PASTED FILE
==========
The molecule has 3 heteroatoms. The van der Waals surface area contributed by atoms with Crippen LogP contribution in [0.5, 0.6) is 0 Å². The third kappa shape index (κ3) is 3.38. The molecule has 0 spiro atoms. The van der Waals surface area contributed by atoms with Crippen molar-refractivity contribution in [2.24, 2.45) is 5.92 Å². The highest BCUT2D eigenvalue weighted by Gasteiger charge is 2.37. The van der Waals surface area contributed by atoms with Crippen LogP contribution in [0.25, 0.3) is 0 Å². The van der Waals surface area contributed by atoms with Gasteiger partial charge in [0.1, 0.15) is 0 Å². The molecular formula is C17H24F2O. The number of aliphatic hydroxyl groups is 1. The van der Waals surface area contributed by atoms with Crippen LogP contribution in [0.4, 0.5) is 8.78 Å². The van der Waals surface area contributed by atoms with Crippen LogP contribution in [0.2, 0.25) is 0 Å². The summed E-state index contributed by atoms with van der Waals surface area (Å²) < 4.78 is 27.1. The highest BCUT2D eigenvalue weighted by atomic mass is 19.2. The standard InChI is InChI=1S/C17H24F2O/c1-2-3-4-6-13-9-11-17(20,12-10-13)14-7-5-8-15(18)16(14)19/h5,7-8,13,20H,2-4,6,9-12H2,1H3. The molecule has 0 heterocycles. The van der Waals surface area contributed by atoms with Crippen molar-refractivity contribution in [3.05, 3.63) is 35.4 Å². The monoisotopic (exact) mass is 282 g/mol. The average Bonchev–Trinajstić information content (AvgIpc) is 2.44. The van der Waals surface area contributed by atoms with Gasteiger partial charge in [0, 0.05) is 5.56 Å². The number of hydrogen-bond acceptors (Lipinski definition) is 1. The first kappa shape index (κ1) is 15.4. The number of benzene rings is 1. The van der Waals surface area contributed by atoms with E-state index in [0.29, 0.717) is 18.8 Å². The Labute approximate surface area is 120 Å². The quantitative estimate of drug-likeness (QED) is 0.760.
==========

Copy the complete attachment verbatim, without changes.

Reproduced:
The molecule has 3 heteroatoms. The van der Waals surface area contributed by atoms with Crippen LogP contribution in [0.5, 0.6) is 0 Å². The third kappa shape index (κ3) is 3.38. The molecule has 0 spiro atoms. The van der Waals surface area contributed by atoms with Crippen molar-refractivity contribution in [2.24, 2.45) is 5.92 Å². The highest BCUT2D eigenvalue weighted by Gasteiger charge is 2.37. The van der Waals surface area contributed by atoms with Crippen LogP contribution in [0.25, 0.3) is 0 Å². The van der Waals surface area contributed by atoms with Gasteiger partial charge in [0.1, 0.15) is 0 Å². The molecular formula is C17H24F2O. The number of aliphatic hydroxyl groups is 1. The van der Waals surface area contributed by atoms with Crippen LogP contribution in [0.4, 0.5) is 8.78 Å². The van der Waals surface area contributed by atoms with Crippen LogP contribution in [0.2, 0.25) is 0 Å². The summed E-state index contributed by atoms with van der Waals surface area (Å²) < 4.78 is 27.1. The highest BCUT2D eigenvalue weighted by atomic mass is 19.2. The standard InChI is InChI=1S/C17H24F2O/c1-2-3-4-6-13-9-11-17(20,12-10-13)14-7-5-8-15(18)16(14)19/h5,7-8,13,20H,2-4,6,9-12H2,1H3. The molecule has 0 heterocycles. The van der Waals surface area contributed by atoms with Crippen molar-refractivity contribution in [3.05, 3.63) is 35.4 Å². The monoisotopic (exact) mass is 282 g/mol. The average Bonchev–Trinajstić information content (AvgIpc) is 2.44. The van der Waals surface area contributed by atoms with Gasteiger partial charge in [0, 0.05) is 5.56 Å². The number of hydrogen-bond acceptors (Lipinski definition) is 1. The first kappa shape index (κ1) is 15.4. The number of benzene rings is 1. The van der Waals surface area contributed by atoms with E-state index in [0.29, 0.717) is 18.8 Å². The Labute approximate surface area is 120 Å². The quantitative estimate of drug-likeness (QED) is 0.760.